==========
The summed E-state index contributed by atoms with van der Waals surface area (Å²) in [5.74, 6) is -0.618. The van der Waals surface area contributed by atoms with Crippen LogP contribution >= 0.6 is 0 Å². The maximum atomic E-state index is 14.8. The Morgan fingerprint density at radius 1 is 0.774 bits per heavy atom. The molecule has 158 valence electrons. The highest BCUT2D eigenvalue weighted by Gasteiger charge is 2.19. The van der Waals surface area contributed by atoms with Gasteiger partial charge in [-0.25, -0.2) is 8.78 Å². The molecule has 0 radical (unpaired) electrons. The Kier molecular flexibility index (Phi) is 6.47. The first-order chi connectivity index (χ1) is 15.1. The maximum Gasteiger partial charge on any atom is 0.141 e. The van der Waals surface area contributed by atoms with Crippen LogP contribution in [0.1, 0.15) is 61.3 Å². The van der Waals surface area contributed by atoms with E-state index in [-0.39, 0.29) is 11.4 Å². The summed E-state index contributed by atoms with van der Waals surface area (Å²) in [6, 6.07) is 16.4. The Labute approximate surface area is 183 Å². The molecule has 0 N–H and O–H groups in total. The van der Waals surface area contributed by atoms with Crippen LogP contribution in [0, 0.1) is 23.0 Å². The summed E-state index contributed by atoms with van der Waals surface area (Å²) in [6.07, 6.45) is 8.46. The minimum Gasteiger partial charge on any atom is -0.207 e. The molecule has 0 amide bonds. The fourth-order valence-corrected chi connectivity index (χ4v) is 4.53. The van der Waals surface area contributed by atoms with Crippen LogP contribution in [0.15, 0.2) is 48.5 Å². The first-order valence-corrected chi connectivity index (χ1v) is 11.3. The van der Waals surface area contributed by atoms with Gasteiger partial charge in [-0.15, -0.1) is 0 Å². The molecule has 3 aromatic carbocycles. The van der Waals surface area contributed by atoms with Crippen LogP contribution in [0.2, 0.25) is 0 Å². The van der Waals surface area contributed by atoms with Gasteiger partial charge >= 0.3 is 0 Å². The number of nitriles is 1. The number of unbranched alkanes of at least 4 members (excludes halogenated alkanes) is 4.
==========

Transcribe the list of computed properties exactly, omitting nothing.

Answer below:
The summed E-state index contributed by atoms with van der Waals surface area (Å²) in [5.74, 6) is -0.618. The van der Waals surface area contributed by atoms with Crippen LogP contribution >= 0.6 is 0 Å². The maximum atomic E-state index is 14.8. The Morgan fingerprint density at radius 1 is 0.774 bits per heavy atom. The molecule has 158 valence electrons. The highest BCUT2D eigenvalue weighted by Gasteiger charge is 2.19. The van der Waals surface area contributed by atoms with Gasteiger partial charge in [-0.25, -0.2) is 8.78 Å². The molecule has 0 radical (unpaired) electrons. The Kier molecular flexibility index (Phi) is 6.47. The first-order chi connectivity index (χ1) is 15.1. The maximum Gasteiger partial charge on any atom is 0.141 e. The van der Waals surface area contributed by atoms with Crippen LogP contribution in [0.1, 0.15) is 61.3 Å². The van der Waals surface area contributed by atoms with E-state index in [-0.39, 0.29) is 11.4 Å². The summed E-state index contributed by atoms with van der Waals surface area (Å²) in [6, 6.07) is 16.4. The Labute approximate surface area is 183 Å². The molecule has 0 N–H and O–H groups in total. The van der Waals surface area contributed by atoms with Crippen LogP contribution in [0, 0.1) is 23.0 Å². The summed E-state index contributed by atoms with van der Waals surface area (Å²) in [6.07, 6.45) is 8.46. The minimum Gasteiger partial charge on any atom is -0.207 e. The molecule has 0 amide bonds. The fourth-order valence-corrected chi connectivity index (χ4v) is 4.53. The van der Waals surface area contributed by atoms with Crippen LogP contribution in [0.15, 0.2) is 48.5 Å². The first-order valence-corrected chi connectivity index (χ1v) is 11.3. The van der Waals surface area contributed by atoms with Gasteiger partial charge in [-0.15, -0.1) is 0 Å². The molecule has 3 aromatic carbocycles. The van der Waals surface area contributed by atoms with Crippen LogP contribution in [0.2, 0.25) is 0 Å². The van der Waals surface area contributed by atoms with Gasteiger partial charge >= 0.3 is 0 Å². The number of nitriles is 1. The number of unbranched alkanes of at least 4 members (excludes halogenated alkanes) is 4.